It seemed a bit strange to go in barely knowing anything about national scholastics, and more generally tournaments of that size. My home state of Indiana has never been big on the national scholastic scene, so for a long time I barely knew anyone who had been to any of those. And the largest tournament I’d played in was the U.S. Amateur Team East, which features at most half of the number of players of the National Elementary – factoring in all the potential parents, coaches, and kids running around shows how overwhelming the thought of the event was to me. But Boyd, who is basically the most experienced TD you can find (in addition to being the USCF Director of Events), was on board, which was good enough for me. In that line of work, surprises are a necessary part of the experience.

Not everything was a surprise. Friday (the first day of the tournament) was, as expected, not the most relaxing day ever. Having my my last exam Thursday evening meant scrambling to Nashville in the early morning, unlike most TDs who arrived Thursday. I ended up staying up till 3:30 a.m. (in solidarity with a few other friends cramming for their exams) before heading out for my 5 a.m. flight and getting a solid 2(!) hours of sleep along the way.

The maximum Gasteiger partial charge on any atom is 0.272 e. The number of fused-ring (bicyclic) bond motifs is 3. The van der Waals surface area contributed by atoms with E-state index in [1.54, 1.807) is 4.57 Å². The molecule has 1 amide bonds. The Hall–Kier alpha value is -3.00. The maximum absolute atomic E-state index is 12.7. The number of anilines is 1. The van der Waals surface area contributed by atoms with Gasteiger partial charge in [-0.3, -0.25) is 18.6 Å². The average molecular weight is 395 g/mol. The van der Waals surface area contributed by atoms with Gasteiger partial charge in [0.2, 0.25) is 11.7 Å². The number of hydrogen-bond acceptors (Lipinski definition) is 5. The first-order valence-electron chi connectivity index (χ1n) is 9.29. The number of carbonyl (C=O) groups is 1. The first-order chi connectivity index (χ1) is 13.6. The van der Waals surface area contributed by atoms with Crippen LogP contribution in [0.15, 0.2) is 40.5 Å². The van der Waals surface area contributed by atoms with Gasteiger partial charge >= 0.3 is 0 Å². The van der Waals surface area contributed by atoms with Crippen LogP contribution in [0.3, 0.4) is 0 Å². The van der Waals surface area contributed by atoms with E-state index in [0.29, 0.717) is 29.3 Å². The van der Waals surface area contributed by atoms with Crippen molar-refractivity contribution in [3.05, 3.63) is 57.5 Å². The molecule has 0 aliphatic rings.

The enormous staff and the general nature of directing was also pretty much what I expected. There were slightly more than 40 floor TDs (including me) and one chief TD for each section, in addition to the backroom/overall chief TDs. The mechanics of tournament directing are not that exciting, although that is obviously not the purpose of the job. It is often said that it is better if a tournament director is invisible, usually indicating that there are no major problems or disputes created for or by the TDs. Most of the job of a floor TD is to be alert for questions, of which there are more than you’d expect at a normal large tournament (kids being kids), or in the case of national scholastics, taking results. However, it’s a mostly quiet endeavor, and is probably best left that way.

However, over the weekend I truly realized (for the first time) that that playing chess makes me feel very old, but directing makes me feel rather young. There is a pretty obvious explanation for this – wealth of organizing/directing experience is much more tied to age than chess skill (which, if anything, is considered to be stronger in young players). Most of the other TDs had clearly been around for a long time, if not at the national level.